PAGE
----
http://bit.ly/1Zk1nY1

Editor's note: please do visit this page to see the drawings that accompany the text. Be ready for strong feelings...


4.2 COVER ART FOR THE LONG COSMOS

...which will, of course, be published in June 2016: http://bit.ly/1ITaw5I


4.3 GOOD OMENS AND HOGFATHER REMEMBERED

A loving look back at Good Omens, by Justine Jordan in The Guardian:

  "Twenty-five years on, the book has lasted surprisingly well. Pratchett and Gaiman's obsession with tech meant they were ahead of the curve when it came to the 'slim computers' that demon Crowley likes so much. Some things haven't changed: 'All that lather comes up from the centre of the Earth, where it's all hot,' says a member of Adam's gang. 'I saw a programme. It had David Attenborough, so it's true.' And the real end of the world that Adam foresees is closer and scarier than ever: 'Everyone's goin' around usin' up all the whales and coal and oil and ozone and rainforests and that, and there'll be none left for us. We should be goin' to Mars and stuff, instead of sittin' around in the dark and wet with the air spillin' away.' I remember longing, after finishing Good Omens all those years ago, for another Pratchett/Gaiman book, something that was never likely to happen and is of course impossible now. In retrospect, it seems amazing that two such singular and prolific creative energies could share the writing of a novel..."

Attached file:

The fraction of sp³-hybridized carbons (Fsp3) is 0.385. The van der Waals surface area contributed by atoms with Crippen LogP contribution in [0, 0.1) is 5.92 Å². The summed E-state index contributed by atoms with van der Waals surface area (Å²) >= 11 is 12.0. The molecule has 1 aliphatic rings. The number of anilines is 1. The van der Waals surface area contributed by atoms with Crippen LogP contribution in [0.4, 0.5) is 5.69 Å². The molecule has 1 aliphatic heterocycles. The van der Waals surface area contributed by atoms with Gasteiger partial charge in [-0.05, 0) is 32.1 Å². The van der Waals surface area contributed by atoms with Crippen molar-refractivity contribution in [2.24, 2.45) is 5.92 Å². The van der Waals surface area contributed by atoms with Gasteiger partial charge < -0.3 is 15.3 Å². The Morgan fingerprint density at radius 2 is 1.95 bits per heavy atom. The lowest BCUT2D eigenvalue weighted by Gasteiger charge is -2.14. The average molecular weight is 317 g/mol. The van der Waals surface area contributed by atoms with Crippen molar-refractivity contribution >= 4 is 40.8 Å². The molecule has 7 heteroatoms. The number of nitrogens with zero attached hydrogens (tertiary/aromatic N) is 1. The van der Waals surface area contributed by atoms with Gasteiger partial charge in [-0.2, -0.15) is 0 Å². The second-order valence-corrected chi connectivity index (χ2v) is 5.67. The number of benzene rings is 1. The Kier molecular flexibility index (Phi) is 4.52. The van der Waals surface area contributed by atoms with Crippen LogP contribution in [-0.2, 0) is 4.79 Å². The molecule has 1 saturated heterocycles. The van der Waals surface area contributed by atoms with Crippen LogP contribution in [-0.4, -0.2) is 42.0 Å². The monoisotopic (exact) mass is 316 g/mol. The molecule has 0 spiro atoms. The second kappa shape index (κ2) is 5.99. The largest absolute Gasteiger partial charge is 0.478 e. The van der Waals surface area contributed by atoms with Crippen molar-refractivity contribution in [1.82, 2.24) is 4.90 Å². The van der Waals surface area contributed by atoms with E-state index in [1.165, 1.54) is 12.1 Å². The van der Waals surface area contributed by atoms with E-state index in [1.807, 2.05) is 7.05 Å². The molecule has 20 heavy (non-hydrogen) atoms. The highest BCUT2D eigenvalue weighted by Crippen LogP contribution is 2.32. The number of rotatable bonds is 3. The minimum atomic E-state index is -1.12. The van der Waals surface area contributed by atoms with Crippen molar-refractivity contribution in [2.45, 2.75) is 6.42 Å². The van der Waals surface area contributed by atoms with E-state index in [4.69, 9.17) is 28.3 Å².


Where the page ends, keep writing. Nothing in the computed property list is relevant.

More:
http://bit.ly/1Yf5esg

...and a paean to Hogfather, by Katharine Trendacosta on i09:

  "Hogfather mercilessly deconstructs a lot of the usual Christmas tales, while ultimately still coming down on the side of belief being important. Death stops the Little Match Girl from dying, as she does in the story, since the best gift he can give her is a 'future.' And there's also a great big problem with being a jerk every other day, and deciding to be charitable just for Christmas, like Good King Wenceslas. Death's also confused by the things he's supposed to do as the Hogfather, wondering if checking his list twice is 'enough.' There are a lot of problems with Christmas myths, Pratchett points out, but children's belief in Santa is not one of them. Pratchett himself was an atheist, but not of the science and logic kind. The embodiment of scientific rules and rationality in Discworld are the Auditors, and they're the villains..."

http://bit.ly/1RQJnSV


4.4 REVIEW: GOING POSTAL

Nice review of Going Postal in the University of Washington Daily: